It might be the truth of our own future if we do not learn from those who failed in this story. 

The hero's challenge is first to survive and, then, thrive. 
A hero attains that status by having hard goals that have a major obstacle that prevents just anyone from achieving them. 
But, there are also inherent boundaries to how those goal states must come about and those boundaries create the playing field that defines what game the hero must play. 
In order to become a hero you have to play the right game for the circumstances. 
When the drunken 8th Earl of Poselthwaite shows up to play with dragons using only his dulled wits and a short sword, he fails. 
He did not really understand the game he needed to play. 
If you don't pay close enough attention to the right details of your situation you can inadvertently put yourself in harm's way. 

On the other hand the two knights seem to be playing the right game, but still broke the implicit rules for success. 
Sir Wallace's killing one of the the damsels in distress was a losing move. 
You have to stay within the bounds of the playing field because sometimes thinking “outside the box” is a losing move, not a creative one.

Sir Monty's accidentally recovering worthless stones was also a losing move. 
You have to keep your eyes on the prize, it's just no good to let your success get to your head and lose track of what you have to do.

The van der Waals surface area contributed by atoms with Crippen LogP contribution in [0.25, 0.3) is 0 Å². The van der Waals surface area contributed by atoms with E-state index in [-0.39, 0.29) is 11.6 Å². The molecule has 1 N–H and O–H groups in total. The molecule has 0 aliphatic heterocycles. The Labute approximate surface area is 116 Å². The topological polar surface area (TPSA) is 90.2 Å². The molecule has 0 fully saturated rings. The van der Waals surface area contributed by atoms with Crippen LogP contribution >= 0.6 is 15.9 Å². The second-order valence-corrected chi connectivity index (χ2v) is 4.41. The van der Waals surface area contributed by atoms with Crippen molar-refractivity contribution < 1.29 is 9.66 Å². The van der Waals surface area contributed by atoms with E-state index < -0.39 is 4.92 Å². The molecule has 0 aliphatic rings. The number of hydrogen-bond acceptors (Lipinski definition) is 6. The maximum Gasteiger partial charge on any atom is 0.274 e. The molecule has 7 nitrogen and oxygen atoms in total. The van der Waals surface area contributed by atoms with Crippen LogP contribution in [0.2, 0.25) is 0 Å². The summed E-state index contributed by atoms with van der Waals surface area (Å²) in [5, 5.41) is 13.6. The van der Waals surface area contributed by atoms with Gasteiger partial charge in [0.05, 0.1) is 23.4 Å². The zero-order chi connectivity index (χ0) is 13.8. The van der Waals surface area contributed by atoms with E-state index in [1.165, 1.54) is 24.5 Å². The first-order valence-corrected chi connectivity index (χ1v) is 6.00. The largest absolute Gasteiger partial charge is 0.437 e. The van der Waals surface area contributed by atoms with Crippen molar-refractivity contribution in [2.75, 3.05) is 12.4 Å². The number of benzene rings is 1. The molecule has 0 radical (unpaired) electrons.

And finally, let's consider Reginald.
When he cannot cure the plague and stop the pestilence, he loses, too. 
And when the hero fails, the whole kingdom continues to suffer.
In this case it is a challenge that is simply beyond his ability and resources to handle. 
They were living in the time of knights-in-shining-armor and kings-living-in-castles. 
All the wealth in the world could not buy the public health measures that did not exist for them. 

Today, however, we have everything we need to play and win the heroic game of our time. 
The problem is knowing what the game is and the implicit boundaries that define success. 

The heroes of today are also going to rescue the vulnerable, retrieve a valuable treasure, and provide for health and wellness. 
  • The realm in dire straights that my work addresses is K-12 schools. 
  • The game is paradigm change. 
  • The vulnerable are the children. 
  • The treasure is optimal states of mind. 
  • And, finally, providing for well-being requires a multi-level ecological perspective on the true boundaries of the playing field.

    On the one hand, we know that primary human needs give us one level of the necessary boundaries.

    On the other hand, we know that supporting need satisfaction requires us to see how each individual with those needs is embedded in a network of different levels of influence; such as one-to-one relationships, ecologies, organizations, and society. 

You can find out more about how to understand the heroic game of paradigm change in K-12 schools on my web site Teach-Kids-Attitude-1st.com. 
By clicking on the leadership button you will find my explanation of the game and it's boundaries. 
Thanks for watching.
This page is a script for a video preface to Leadership in Education: How to Play the Hero's Game.